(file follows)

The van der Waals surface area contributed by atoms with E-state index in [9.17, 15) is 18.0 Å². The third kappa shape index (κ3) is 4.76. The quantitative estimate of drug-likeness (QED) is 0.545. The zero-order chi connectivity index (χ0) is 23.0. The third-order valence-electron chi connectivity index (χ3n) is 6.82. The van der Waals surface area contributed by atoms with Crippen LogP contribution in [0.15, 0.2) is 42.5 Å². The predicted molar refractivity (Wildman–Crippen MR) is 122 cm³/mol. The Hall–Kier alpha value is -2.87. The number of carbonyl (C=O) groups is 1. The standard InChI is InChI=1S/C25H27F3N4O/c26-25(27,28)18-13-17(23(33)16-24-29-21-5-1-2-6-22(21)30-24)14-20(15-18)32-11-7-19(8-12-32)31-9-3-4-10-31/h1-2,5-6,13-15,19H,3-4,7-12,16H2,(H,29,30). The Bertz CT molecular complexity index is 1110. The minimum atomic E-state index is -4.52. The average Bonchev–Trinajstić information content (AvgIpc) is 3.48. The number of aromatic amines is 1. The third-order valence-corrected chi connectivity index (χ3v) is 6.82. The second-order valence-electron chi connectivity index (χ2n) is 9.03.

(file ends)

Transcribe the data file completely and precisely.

The van der Waals surface area contributed by atoms with E-state index in [9.17, 15) is 18.0 Å². The third kappa shape index (κ3) is 4.76. The quantitative estimate of drug-likeness (QED) is 0.545. The zero-order chi connectivity index (χ0) is 23.0. The third-order valence-electron chi connectivity index (χ3n) is 6.82. The van der Waals surface area contributed by atoms with Crippen LogP contribution in [0.15, 0.2) is 42.5 Å². The predicted molar refractivity (Wildman–Crippen MR) is 122 cm³/mol. The Hall–Kier alpha value is -2.87. The number of carbonyl (C=O) groups is 1. The standard InChI is InChI=1S/C25H27F3N4O/c26-25(27,28)18-13-17(23(33)16-24-29-21-5-1-2-6-22(21)30-24)14-20(15-18)32-11-7-19(8-12-32)31-9-3-4-10-31/h1-2,5-6,13-15,19H,3-4,7-12,16H2,(H,29,30). The Bertz CT molecular complexity index is 1110. The minimum atomic E-state index is -4.52. The average Bonchev–Trinajstić information content (AvgIpc) is 3.48. The number of aromatic amines is 1. The third-order valence-corrected chi connectivity index (χ3v) is 6.82. The second-order valence-electron chi connectivity index (χ2n) is 9.03.